Bill Mott: I hate to apologize for winning Kentucky Derby
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For once, horse racing got it right.
Yeah, that’s right, horse racing got it right. How about that?
Despite Saturday’s craziness and confusion, despite Sunday’s protests that included a presidential tweet, the sport that so often gets it wrong got it right when race stewards unanimously disqualified first-place finisher Maximum Security and declared second-place finisher Country House the winner of the 145th Kentucky Derby.
“From what I saw, the stewards did the right thing,” Shug McGaughey, trainer of runner-up Code of Honor, said Sunday at his Churchill Downs barn.
“I feel sorry for everyone involved,” said Mark Casse, trainer of War of Will, who played a key role in the controversy. “That being said, should the horse have been taken down? Absolutely, without a doubt.”
While in front in the turn for home, Maximum Security clearly veered from his lane and into the one occupied by War of Will. In turn, War of Will slightly brushed Country House, but dramatically affected Long Range Toddy and Bodexpress. Thus, after 21 minutes and 57 seconds of investigation, the stewards stepped to the plate and for the first time in race history changed the order of finish.
“I really believe the call that was made yesterday shows the integrity of the sport,” said Bill Mott, the trainer of Country House, and the winning trainer of the Kentucky Derby, as it turned out. “It wasn’t an easy call, but if they let that go I think it would have been much more talked about.”
Long respected as one of the best horsemen in the game, the Hall of Famer did not want to accomplish his first Derby victory the way it was accomplished Saturday. Mott said so after the race. He repeated it Sunday morning as Country House walked the shedrow at Barn 19 as the Derby champion.
Jason Servis, Maximum Security’s trainer, might not agree with all this, and few would blame him if he didn’t. At about 6:55 p.m. Saturday, the brother of John Servis, trainer of 2004 Kentucky Derby winner Smarty Jones, thought that he, too, had won the Run for the Roses. Three seconds shy of 22 minutes later, Servis was told he had finished 17th in a 19-horse race. The morning after, he texted a media member to say he was on his way to Lexington.
“I saw Jason and he was gracious and said congratulations,” said Mott of when the two crossed paths in the track tunnel Saturday. “I said, ‘Look man, I’m sorry it happened this way.’”
Meanwhile, Maximum Security co-owner Gary West told the Daily Racing Form on Sunday that if he could not lodge an appeal — Kentucky regulations state the stewards’ decision “shall be final and not subject to appeal” — he might try taking the appeal to a federal court.
No one blamed Luis Saez, the jockey on Maximum Security, who also rides regularly for Mott. A young colt who had run just four times previously, Maximum Security apparently saw something that caused him to veer out of his lane and bump War of Will. In fact, Code of Honor’s jockey John Velazquez, told McGaughey afterward his horse saw something, too, but was not sure what caused the distraction.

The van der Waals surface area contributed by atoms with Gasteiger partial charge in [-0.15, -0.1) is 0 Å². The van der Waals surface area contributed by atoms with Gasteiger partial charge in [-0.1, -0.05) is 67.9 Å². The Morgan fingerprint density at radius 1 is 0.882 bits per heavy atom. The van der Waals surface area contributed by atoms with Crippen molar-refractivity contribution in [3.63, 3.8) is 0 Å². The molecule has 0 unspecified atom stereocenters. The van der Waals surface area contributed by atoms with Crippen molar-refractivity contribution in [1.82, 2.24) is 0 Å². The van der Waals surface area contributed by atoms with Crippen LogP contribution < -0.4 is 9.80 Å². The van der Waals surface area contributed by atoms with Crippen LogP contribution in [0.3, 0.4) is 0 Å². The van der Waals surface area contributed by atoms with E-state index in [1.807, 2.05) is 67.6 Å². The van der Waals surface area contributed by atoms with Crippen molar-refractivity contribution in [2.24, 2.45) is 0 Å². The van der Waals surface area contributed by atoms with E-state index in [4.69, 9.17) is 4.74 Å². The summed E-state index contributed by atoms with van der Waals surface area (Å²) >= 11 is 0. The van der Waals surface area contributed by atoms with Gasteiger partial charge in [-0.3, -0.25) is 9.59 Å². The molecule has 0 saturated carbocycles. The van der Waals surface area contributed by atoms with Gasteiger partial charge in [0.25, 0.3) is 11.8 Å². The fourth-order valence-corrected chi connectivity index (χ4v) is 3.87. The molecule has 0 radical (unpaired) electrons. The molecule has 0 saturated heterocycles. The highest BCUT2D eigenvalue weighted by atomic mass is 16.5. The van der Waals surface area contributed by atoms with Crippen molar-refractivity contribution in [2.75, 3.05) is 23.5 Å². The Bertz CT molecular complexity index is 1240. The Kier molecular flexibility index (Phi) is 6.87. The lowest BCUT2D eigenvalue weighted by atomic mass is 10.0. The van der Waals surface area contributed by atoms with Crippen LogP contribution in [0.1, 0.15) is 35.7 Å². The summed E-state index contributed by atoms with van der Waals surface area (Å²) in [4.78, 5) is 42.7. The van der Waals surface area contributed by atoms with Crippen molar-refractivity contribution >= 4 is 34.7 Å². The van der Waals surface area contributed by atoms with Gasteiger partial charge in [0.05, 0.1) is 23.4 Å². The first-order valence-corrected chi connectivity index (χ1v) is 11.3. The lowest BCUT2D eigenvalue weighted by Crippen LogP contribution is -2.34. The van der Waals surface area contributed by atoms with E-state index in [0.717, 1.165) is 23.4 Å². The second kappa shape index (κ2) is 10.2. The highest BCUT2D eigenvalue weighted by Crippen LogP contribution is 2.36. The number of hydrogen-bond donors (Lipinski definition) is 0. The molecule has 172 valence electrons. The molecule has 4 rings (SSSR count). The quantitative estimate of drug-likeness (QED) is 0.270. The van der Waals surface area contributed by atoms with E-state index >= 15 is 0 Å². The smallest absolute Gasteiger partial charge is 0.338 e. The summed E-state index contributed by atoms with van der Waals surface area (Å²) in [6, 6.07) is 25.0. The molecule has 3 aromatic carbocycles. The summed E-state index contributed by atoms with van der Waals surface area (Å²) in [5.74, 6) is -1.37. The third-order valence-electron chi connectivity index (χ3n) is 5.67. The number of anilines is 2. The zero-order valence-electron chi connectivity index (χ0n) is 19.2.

“I feel like I’m one of the luckiest guys around because I still have War of Will this morning,” Casse said. “He could have easily went down and it would maybe have been the biggest disaster in horse racing history.”
Right now horse racing is under the gun over the deaths of 23 horses in 14 weeks at Santa Anita Park in California. But the sport has long been criticized — many times correctly — for being too slow to respond or adapt, be the issue safety, or medications, or the lack of uniformity among the various governing bodies. The fact the Kentucky stewards did not take questions Saturday night didn’t exactly live up to racing’s vow of increased transparency.
And yet, while other sports have only recently used instant replay to help make officials’ decisions, horse racing has long lead that pack. For years, stewards have used video replay of races to answer questions prompted by their initial viewing of the race or claims of foul from jockeys who rode in the race.
But even with the technology available now to clear up the confusion, there has always been the hesitation to declare a different winner. It had not been done previously in the Kentucky Derby, not for something that happened on the track. And in other sports there has long been the notion of the official “swallowing the whistle” in the final moments so the teams can decide the outcome.
That wasn’t the case at this year’s Final Four. Ahead by two points, Auburn was called for fouling Virginia’s Kyle Guy on a three-point attempt with 0.6 seconds left in regulation. Guy made all three free throws and Virginia won the game 63-62. Two nights later, the Cavaliers won again to claim the national title.
The goal is to get it right, whether it’s the final seconds of an important game or “the third race at Aqueduct,” as McGaughey said Sunday — or the running of the most-watched Thoroughbred horse race in the world. Saturday, the stewards got it right.
What: Second leg of the Triple Crown
When: 6:48 p.m. Saturday, May 18
Where: Pimlico Race Course in Baltimore